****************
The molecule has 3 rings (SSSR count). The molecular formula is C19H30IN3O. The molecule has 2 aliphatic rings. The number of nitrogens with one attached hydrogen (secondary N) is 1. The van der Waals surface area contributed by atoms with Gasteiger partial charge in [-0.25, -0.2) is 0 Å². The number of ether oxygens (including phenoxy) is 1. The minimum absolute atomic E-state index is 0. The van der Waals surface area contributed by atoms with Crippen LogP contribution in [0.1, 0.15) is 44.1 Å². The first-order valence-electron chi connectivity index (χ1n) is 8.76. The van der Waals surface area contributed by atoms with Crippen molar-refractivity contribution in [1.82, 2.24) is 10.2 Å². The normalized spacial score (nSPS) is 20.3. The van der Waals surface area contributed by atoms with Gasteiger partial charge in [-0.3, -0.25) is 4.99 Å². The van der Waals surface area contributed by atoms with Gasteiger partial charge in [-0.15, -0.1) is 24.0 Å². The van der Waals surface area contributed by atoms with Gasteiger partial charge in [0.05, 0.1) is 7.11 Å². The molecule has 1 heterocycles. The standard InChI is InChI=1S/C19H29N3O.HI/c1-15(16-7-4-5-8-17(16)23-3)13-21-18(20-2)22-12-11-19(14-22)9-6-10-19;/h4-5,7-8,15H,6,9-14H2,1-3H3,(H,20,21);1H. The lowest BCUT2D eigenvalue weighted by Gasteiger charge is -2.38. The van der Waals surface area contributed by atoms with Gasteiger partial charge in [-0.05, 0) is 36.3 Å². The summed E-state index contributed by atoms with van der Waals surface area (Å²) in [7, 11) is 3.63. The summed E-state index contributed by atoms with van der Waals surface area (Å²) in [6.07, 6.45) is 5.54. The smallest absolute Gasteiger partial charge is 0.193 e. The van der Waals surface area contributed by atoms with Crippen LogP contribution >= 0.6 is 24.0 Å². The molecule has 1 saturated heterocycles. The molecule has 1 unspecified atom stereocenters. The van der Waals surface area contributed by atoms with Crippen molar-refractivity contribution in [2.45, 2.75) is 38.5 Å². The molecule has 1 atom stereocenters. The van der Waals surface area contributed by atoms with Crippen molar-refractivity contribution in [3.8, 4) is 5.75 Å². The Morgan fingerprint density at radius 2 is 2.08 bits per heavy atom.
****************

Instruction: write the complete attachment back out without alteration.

The molecule has 3 rings (SSSR count). The molecular formula is C19H30IN3O. The molecule has 2 aliphatic rings. The number of nitrogens with one attached hydrogen (secondary N) is 1. The van der Waals surface area contributed by atoms with Gasteiger partial charge in [-0.25, -0.2) is 0 Å². The number of ether oxygens (including phenoxy) is 1. The minimum absolute atomic E-state index is 0. The van der Waals surface area contributed by atoms with Crippen LogP contribution in [0.1, 0.15) is 44.1 Å². The first-order valence-electron chi connectivity index (χ1n) is 8.76. The van der Waals surface area contributed by atoms with Crippen molar-refractivity contribution in [1.82, 2.24) is 10.2 Å². The normalized spacial score (nSPS) is 20.3. The van der Waals surface area contributed by atoms with Gasteiger partial charge in [-0.3, -0.25) is 4.99 Å². The van der Waals surface area contributed by atoms with Gasteiger partial charge in [-0.15, -0.1) is 24.0 Å². The van der Waals surface area contributed by atoms with Gasteiger partial charge in [0.05, 0.1) is 7.11 Å². The molecule has 1 heterocycles. The standard InChI is InChI=1S/C19H29N3O.HI/c1-15(16-7-4-5-8-17(16)23-3)13-21-18(20-2)22-12-11-19(14-22)9-6-10-19;/h4-5,7-8,15H,6,9-14H2,1-3H3,(H,20,21);1H. The lowest BCUT2D eigenvalue weighted by Gasteiger charge is -2.38. The van der Waals surface area contributed by atoms with Gasteiger partial charge in [-0.05, 0) is 36.3 Å². The summed E-state index contributed by atoms with van der Waals surface area (Å²) in [7, 11) is 3.63. The summed E-state index contributed by atoms with van der Waals surface area (Å²) in [6.07, 6.45) is 5.54. The smallest absolute Gasteiger partial charge is 0.193 e. The van der Waals surface area contributed by atoms with Crippen LogP contribution >= 0.6 is 24.0 Å². The molecule has 1 saturated heterocycles. The molecule has 1 unspecified atom stereocenters. The van der Waals surface area contributed by atoms with Crippen molar-refractivity contribution in [2.45, 2.75) is 38.5 Å². The molecule has 1 atom stereocenters. The van der Waals surface area contributed by atoms with Crippen molar-refractivity contribution in [3.8, 4) is 5.75 Å². The Morgan fingerprint density at radius 2 is 2.08 bits per heavy atom.